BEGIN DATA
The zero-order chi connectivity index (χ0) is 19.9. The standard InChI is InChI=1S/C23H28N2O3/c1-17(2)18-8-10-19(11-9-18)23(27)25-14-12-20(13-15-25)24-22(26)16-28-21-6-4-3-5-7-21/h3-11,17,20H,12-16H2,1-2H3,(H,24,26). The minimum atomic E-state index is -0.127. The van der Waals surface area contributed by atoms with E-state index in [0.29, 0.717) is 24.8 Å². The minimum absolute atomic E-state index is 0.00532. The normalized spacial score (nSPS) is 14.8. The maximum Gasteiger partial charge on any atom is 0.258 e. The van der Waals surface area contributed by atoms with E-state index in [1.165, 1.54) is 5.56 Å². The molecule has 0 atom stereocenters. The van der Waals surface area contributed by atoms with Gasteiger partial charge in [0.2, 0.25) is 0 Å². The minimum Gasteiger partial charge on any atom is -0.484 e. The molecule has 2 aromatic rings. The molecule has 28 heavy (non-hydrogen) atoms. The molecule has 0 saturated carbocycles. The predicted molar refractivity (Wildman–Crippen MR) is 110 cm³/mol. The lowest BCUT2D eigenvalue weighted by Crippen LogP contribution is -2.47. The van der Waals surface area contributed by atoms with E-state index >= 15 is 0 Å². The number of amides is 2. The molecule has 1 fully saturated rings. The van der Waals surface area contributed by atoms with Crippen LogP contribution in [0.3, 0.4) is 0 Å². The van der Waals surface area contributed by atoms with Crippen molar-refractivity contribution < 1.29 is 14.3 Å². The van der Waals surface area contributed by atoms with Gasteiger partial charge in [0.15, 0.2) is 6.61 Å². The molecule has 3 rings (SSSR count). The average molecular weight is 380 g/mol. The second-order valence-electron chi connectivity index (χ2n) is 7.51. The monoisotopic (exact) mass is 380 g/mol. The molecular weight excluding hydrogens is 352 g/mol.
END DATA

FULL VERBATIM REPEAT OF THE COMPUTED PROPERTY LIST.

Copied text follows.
The zero-order chi connectivity index (χ0) is 19.9. The standard InChI is InChI=1S/C23H28N2O3/c1-17(2)18-8-10-19(11-9-18)23(27)25-14-12-20(13-15-25)24-22(26)16-28-21-6-4-3-5-7-21/h3-11,17,20H,12-16H2,1-2H3,(H,24,26). The minimum atomic E-state index is -0.127. The van der Waals surface area contributed by atoms with E-state index in [0.29, 0.717) is 24.8 Å². The minimum absolute atomic E-state index is 0.00532. The normalized spacial score (nSPS) is 14.8. The maximum Gasteiger partial charge on any atom is 0.258 e. The van der Waals surface area contributed by atoms with E-state index in [1.165, 1.54) is 5.56 Å². The molecule has 0 atom stereocenters. The van der Waals surface area contributed by atoms with Gasteiger partial charge in [0.2, 0.25) is 0 Å². The minimum Gasteiger partial charge on any atom is -0.484 e. The molecule has 2 aromatic rings. The molecule has 28 heavy (non-hydrogen) atoms. The molecule has 0 saturated carbocycles. The predicted molar refractivity (Wildman–Crippen MR) is 110 cm³/mol. The lowest BCUT2D eigenvalue weighted by Crippen LogP contribution is -2.47. The van der Waals surface area contributed by atoms with E-state index >= 15 is 0 Å². The number of amides is 2. The molecule has 1 fully saturated rings. The van der Waals surface area contributed by atoms with Crippen LogP contribution in [0.3, 0.4) is 0 Å². The van der Waals surface area contributed by atoms with Crippen molar-refractivity contribution < 1.29 is 14.3 Å². The van der Waals surface area contributed by atoms with Gasteiger partial charge in [0.15, 0.2) is 6.61 Å². The molecule has 3 rings (SSSR count). The average molecular weight is 380 g/mol. The second-order valence-electron chi connectivity index (χ2n) is 7.51. The monoisotopic (exact) mass is 380 g/mol. The molecular weight excluding hydrogens is 352 g/mol.